“Whilst I hate the idea of teaching as a cloning program, I do bring fresh ideas from practice into the teaching context at a fairly swift pace. In this sense, my students become part of my own enquiry into where practice is heading. This conversation keeps us all interested in what we are doing.”

Knowles points out “working for an academic institution places a range of demands on you, so the ‘educator’ these days is also an administrator, manager, researcher, curriculum designer, community/industry links broker and so on.” In order to find some balance he has “taken some radical steps in the past, including moving a step or 2 down the institutional hierarchy in order to regain some space to be a balanced practitioner/teacher/manager as opposed to a manager. I’m embarrassed to admit I have only had one bout of study leave since 1994. I have spent a lot of my career in a climate of shrinking budgets and radical organisational change.” However he is keen to point out that the issue of balance is just as present outside the institution “given the state of funding in the small to medium arts sector.”

Good teacher, better artist?

Clearly my interviewees think that maintaining a practice as an artist has a very positive effect on their teaching. But in the long run, is teaching integral to their practice and do they feel it makes them better artists?

For Cat Hope, the answer is no. “There are opportunities at university that could benefit me as an artist (equipment, networks, research materials and funds), but that could never make you a ‘better artist.’ A wage could never make someone a better artist, but it may help him or her to create and experiment. And what better way to make a wage than working in an area you love?”

Andrew Brown believes that teaching is certainly influential but not integral to being an artist. “I think that if I were wholly devoted to being an artist I may be a better artist than I am. Being a good educator is also rewarding but time consuming...I would certainly be a different artist if I was not an educator because educational interests and interaction with students have influenced the direction of my creative practice (as have my interaction with others artists and other art forms).”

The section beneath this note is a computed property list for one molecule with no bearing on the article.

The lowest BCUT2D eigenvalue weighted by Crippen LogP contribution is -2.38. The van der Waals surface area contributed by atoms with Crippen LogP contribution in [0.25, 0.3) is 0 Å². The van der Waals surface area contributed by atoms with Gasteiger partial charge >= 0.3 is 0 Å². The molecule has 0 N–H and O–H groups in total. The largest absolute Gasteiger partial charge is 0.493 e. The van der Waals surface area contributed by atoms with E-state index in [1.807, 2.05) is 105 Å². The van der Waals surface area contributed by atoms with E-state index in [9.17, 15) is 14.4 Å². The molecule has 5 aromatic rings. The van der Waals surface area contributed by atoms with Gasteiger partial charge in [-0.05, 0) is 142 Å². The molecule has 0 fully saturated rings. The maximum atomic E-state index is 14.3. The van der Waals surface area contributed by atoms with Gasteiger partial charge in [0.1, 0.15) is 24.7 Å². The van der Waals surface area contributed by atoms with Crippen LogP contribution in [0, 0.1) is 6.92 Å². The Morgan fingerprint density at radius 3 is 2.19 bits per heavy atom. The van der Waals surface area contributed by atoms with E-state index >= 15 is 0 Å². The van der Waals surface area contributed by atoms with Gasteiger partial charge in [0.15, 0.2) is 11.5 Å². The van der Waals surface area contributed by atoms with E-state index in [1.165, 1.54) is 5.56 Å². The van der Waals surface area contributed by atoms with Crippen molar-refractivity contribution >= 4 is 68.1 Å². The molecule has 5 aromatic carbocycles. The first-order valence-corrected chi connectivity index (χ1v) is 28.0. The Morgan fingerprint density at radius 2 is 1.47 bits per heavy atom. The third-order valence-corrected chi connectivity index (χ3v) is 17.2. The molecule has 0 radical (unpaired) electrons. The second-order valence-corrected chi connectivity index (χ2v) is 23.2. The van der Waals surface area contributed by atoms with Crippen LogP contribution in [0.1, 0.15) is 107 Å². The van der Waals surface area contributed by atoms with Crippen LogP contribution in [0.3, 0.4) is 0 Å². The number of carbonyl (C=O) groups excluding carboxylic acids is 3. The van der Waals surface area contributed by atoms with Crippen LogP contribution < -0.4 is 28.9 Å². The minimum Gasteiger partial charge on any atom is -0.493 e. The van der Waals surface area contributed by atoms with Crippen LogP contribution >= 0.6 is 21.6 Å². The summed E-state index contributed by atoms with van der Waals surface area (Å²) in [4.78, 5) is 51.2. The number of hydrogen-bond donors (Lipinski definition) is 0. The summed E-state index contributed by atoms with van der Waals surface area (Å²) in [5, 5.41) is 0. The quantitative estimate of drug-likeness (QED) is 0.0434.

Philip Samartzis differs: “I don’t think I could operate as effectively as an artist without the academic community from which I have drawn much of my inspiration over such a long period of time. However in order for both my academic and creative aspirations to grow I sometimes need to escape the university environment to focus on my art practice for concentrated periods...Teaching is an integral part of my practice and I will continue to do it as long as I have the flexibility to move between my various academic and artistic commitments and interests.”

Garth Paine feels that working within the academy “allows me to be more conscious of my artistic development as research, and to make time and space for that maturation...The goal of working within the academy must be for it to serve both the artist/educator and students—for the praxis to enrich both parties.”

Julian Knowles thinks the roles of teacher and artist must be integrated: “Whilst universities function as de facto patrons of arts practice through the allocation of an unfunded research load, I am not comfortable with the idea of the university as a simple financial crutch. ‘Teaching as survival’ therefore does not appeal to me...I see it as a choice to work inside the academy and I find it stimulating to be part of a learning/research community. Teaching to me is about giving something back and interacting with young/emerging artists.”

Alistair Riddell muses, “I don’t think I could say that I’m a better artist for teaching. I might be a better person, whatever that means, but I’m not sure I could say that either...Perhaps, more than anything it is a process of living, a state of being lucid and exchanging with others a dynamic for living, a past for a present.”

Cat Hope is currently in Singapore on an Asialink residency at Theatreworks. Philip Samartzis will present Immersion 4, improvised live collaborations between Australian and German artists at Interface: Festival of Music and Related Arts, Berlin Sept 14-Oct 6. Andrew Brown’s current projects include building generative music software for children, in particular jam2jam software,, and live coding performances, Garth Paine, in collaboration with Michael Atherton, will be releasing the Parallel Lines CD through Celestial Harmonies later in 2006, and his Meterosonics project can be viewed at Julian Knowles, in collaboration with Donna Hewitt will perform at the 2006 International Computer Music Conference in New Orleans, USA November 6-11. His sound design can also be heard for Michael Riley’s Poison (1991) exhibited in Sights Unseen, National Gallery of Australia until Oct 22. Alistair Riddell is presenting FyberMotion, an installation in collaboration with textile artists Belinda Jessup and Lucie Verhelst, Aug 1-11, Belconnen Gallery, Canberra.

RealTime issue #74 Aug-Sept 2006 pg. 10

© Gail Priest; for permission to reproduce apply to [email protected]